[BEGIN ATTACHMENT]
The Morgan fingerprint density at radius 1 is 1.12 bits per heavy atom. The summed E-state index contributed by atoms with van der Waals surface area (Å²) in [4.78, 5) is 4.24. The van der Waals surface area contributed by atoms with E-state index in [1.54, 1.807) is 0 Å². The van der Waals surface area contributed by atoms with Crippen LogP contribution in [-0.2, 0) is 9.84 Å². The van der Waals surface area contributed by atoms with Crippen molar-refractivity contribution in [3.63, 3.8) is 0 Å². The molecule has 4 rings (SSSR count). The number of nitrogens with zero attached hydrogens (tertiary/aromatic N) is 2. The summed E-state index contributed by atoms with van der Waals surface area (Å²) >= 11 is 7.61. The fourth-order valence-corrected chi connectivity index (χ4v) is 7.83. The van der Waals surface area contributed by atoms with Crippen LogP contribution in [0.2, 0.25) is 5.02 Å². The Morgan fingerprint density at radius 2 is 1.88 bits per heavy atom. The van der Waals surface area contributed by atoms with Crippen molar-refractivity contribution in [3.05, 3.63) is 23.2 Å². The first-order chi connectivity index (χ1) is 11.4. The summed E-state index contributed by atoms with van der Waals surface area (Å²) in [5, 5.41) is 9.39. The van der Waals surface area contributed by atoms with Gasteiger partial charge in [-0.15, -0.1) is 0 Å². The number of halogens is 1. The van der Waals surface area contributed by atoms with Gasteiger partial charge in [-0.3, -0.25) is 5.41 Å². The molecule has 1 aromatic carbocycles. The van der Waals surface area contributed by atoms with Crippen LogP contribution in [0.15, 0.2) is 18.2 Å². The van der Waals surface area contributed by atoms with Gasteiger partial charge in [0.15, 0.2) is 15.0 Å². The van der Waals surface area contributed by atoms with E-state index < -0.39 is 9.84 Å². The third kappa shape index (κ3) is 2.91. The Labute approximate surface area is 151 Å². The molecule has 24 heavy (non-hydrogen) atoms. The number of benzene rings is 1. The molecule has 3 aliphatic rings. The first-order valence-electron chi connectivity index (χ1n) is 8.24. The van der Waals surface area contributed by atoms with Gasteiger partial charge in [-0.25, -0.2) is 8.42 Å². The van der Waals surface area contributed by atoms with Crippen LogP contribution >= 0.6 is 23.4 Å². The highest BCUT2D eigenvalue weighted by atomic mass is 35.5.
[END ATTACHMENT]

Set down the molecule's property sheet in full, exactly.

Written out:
The Morgan fingerprint density at radius 1 is 1.12 bits per heavy atom. The summed E-state index contributed by atoms with van der Waals surface area (Å²) in [4.78, 5) is 4.24. The van der Waals surface area contributed by atoms with E-state index in [1.54, 1.807) is 0 Å². The van der Waals surface area contributed by atoms with Crippen LogP contribution in [-0.2, 0) is 9.84 Å². The van der Waals surface area contributed by atoms with Crippen molar-refractivity contribution in [3.63, 3.8) is 0 Å². The molecule has 4 rings (SSSR count). The number of nitrogens with zero attached hydrogens (tertiary/aromatic N) is 2. The summed E-state index contributed by atoms with van der Waals surface area (Å²) >= 11 is 7.61. The fourth-order valence-corrected chi connectivity index (χ4v) is 7.83. The van der Waals surface area contributed by atoms with Crippen LogP contribution in [0.2, 0.25) is 5.02 Å². The Morgan fingerprint density at radius 2 is 1.88 bits per heavy atom. The van der Waals surface area contributed by atoms with Crippen molar-refractivity contribution in [3.05, 3.63) is 23.2 Å². The first-order chi connectivity index (χ1) is 11.4. The summed E-state index contributed by atoms with van der Waals surface area (Å²) in [5, 5.41) is 9.39. The van der Waals surface area contributed by atoms with Gasteiger partial charge in [-0.15, -0.1) is 0 Å². The number of halogens is 1. The van der Waals surface area contributed by atoms with Gasteiger partial charge in [-0.3, -0.25) is 5.41 Å². The molecule has 1 aromatic carbocycles. The van der Waals surface area contributed by atoms with Crippen LogP contribution in [0.15, 0.2) is 18.2 Å². The van der Waals surface area contributed by atoms with Gasteiger partial charge in [0.15, 0.2) is 15.0 Å². The van der Waals surface area contributed by atoms with E-state index < -0.39 is 9.84 Å². The third kappa shape index (κ3) is 2.91. The Labute approximate surface area is 151 Å². The molecule has 24 heavy (non-hydrogen) atoms. The number of benzene rings is 1. The molecule has 3 aliphatic rings. The first-order valence-electron chi connectivity index (χ1n) is 8.24. The van der Waals surface area contributed by atoms with Gasteiger partial charge in [-0.25, -0.2) is 8.42 Å². The van der Waals surface area contributed by atoms with Crippen LogP contribution >= 0.6 is 23.4 Å². The highest BCUT2D eigenvalue weighted by atomic mass is 35.5.